Everyday lately, I think about quitting my work. I think about finishing this book I’m contracted for, and being done with writing forever.
I think about shutting down the blog, closing down the Twitter account, and burning my laptop. I would be free of the critics, especially the ones who live in my head, but also the ones I imagine who exist out there, invisible, waiting for my book to come out so they can hate it and tell me so.
I’m not going to quit making art. But I still think about it, because it’s been one of those the-kids-have-all-been-sick, the-dog-chewed-up-the-couch, I-cried-myself-to-sleep weeks. And when those weeks come, quitting the art feels like the answer, because the art is the optional thing, right?
I shouldn’t spend time on the art when all this serious living needs to get done. Right?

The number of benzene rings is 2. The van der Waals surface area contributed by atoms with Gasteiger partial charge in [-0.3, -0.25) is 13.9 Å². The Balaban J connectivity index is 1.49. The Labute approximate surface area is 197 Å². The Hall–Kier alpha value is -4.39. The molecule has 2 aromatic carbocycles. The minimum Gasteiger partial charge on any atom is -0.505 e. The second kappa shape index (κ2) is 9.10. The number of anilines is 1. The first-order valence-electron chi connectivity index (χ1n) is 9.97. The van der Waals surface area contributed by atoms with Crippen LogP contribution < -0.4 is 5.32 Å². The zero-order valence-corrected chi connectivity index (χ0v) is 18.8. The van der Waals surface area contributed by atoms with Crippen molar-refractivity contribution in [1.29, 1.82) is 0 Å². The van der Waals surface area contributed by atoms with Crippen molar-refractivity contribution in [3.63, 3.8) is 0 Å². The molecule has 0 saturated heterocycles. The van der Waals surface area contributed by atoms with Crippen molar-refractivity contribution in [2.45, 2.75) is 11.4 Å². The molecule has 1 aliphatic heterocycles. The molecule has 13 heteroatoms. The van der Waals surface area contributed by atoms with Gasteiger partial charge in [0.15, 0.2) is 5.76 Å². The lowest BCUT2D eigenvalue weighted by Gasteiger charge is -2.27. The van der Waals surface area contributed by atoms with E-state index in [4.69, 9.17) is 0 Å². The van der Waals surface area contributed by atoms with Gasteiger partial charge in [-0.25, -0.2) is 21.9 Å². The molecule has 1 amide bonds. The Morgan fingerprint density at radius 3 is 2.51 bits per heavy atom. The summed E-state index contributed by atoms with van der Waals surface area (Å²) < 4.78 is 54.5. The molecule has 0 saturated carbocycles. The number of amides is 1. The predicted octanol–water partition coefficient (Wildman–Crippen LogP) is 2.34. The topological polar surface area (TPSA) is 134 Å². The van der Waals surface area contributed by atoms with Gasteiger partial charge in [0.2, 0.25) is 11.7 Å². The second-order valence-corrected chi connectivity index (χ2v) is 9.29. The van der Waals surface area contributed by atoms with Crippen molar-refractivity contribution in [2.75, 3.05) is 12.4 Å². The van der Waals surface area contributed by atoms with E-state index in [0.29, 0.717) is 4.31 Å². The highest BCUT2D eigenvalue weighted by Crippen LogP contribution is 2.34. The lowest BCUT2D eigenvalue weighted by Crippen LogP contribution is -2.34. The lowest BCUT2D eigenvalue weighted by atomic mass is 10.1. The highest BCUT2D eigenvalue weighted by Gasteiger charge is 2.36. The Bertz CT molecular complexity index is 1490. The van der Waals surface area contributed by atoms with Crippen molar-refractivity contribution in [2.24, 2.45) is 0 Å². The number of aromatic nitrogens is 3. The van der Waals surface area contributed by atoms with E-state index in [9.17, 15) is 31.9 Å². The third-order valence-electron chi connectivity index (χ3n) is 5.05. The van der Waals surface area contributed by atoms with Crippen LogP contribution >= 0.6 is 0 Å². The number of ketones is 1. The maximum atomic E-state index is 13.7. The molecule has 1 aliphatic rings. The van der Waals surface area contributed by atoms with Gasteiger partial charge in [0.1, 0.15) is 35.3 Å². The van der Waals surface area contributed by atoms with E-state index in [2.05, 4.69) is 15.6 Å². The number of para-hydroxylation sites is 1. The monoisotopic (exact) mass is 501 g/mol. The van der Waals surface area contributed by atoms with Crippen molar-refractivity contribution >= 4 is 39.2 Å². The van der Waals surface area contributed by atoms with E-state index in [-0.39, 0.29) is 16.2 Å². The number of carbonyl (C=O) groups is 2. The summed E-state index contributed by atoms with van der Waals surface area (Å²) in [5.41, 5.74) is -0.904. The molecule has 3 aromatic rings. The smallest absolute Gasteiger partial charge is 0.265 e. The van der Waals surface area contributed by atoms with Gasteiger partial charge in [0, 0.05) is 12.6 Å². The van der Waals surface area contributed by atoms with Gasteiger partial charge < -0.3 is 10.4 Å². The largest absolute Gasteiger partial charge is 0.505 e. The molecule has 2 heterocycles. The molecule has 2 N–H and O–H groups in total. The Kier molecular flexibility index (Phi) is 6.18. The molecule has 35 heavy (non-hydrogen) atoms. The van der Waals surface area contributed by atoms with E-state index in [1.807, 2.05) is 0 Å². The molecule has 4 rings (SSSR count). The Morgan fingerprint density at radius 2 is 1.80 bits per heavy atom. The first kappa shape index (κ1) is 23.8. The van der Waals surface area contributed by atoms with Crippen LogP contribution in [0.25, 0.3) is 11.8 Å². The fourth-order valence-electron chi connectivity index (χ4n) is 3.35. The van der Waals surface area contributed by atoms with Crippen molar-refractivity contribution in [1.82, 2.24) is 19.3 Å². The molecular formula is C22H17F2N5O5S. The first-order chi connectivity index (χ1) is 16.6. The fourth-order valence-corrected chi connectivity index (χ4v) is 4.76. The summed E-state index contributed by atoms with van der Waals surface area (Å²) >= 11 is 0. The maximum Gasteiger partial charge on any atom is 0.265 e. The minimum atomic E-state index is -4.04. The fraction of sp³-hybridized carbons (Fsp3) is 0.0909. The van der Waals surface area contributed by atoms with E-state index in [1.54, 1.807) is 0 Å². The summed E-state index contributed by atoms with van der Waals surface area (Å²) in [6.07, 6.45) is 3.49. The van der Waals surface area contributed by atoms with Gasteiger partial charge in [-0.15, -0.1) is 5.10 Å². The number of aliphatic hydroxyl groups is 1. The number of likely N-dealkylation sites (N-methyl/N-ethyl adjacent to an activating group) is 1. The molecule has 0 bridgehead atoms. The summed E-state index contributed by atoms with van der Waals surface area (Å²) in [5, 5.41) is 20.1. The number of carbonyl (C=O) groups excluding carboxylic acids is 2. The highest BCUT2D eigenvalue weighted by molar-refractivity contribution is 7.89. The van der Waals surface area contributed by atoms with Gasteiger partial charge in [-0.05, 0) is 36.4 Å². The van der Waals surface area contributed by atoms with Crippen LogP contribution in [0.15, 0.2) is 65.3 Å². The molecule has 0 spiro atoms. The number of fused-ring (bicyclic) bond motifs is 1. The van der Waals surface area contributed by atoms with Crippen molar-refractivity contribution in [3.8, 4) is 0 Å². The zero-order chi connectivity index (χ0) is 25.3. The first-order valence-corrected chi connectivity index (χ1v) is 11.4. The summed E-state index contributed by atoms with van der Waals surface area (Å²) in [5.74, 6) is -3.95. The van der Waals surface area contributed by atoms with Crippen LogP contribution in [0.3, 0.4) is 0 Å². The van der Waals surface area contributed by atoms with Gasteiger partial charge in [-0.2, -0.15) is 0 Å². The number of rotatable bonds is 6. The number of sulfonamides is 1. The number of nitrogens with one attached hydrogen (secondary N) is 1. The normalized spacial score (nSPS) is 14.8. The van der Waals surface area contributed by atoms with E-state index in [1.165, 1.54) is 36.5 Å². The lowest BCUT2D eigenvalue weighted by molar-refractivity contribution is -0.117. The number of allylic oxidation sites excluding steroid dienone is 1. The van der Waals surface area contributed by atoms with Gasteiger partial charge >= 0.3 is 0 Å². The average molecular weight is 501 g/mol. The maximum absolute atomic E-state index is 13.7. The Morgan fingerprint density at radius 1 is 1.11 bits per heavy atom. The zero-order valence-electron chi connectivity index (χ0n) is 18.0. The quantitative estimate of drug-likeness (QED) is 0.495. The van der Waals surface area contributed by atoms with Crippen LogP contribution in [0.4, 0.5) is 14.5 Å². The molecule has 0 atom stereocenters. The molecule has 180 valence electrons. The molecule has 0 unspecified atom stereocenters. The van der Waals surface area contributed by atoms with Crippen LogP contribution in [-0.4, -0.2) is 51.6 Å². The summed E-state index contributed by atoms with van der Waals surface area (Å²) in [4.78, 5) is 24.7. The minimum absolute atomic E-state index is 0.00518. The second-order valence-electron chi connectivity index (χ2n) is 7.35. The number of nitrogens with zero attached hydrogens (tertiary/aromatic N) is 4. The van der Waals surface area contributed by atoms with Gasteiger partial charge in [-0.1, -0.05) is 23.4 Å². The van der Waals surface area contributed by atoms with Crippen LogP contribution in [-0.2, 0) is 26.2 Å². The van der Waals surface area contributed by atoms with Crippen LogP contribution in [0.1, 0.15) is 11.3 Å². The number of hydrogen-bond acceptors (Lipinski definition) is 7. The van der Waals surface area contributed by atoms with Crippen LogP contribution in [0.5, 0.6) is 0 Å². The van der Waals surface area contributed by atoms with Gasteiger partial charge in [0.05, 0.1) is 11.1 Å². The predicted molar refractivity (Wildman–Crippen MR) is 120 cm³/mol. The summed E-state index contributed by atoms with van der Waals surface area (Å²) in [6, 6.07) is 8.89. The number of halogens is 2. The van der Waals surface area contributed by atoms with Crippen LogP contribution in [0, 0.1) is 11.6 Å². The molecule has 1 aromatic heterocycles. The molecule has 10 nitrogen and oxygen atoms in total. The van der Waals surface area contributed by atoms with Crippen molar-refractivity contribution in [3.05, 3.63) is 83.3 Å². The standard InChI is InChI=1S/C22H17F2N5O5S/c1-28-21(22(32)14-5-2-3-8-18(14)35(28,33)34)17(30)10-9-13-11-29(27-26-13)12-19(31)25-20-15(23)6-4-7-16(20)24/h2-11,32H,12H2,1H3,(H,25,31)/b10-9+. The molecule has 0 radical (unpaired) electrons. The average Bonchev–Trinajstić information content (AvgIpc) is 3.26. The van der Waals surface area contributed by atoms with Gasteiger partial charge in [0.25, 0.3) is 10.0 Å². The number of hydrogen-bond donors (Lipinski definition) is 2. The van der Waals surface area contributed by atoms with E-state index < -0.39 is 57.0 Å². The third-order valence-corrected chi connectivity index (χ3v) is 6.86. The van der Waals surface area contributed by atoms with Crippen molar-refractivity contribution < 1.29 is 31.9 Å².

I think about the mystery – Christ in you, the hope of glory – and I hear myself pray out loud in the car, Lord, show me the mystery. Remind me. What should I do differently?
I listen quiet for an answer. He offers love instead.
He does not manage me, to-do list me, or bullet point me. He loves me. Is with me. And believing Him feels impossible, until I do, like a miracle, like luke-warm water turning merlot red right there in the cup. And then I sense the hope again.
Because – oh yeah – God doesn’t tell me what to do, he invites me into what he has done.
That’s why there’s freedom, even in the blah. Hope, even in the dark. Love, even in the fear. Trust, even though the critics. And believing in the midst of all that? It feels like flowing skirts and wildflower spinning; it feels risky and brave and underdog winning. It feels like redemption. It feels like art.
Want even more encouragement to continue to work even though there are critics and hope even in the darkness? Check out my book, A Million Little Ways: Uncover the Art You Were Made to Live.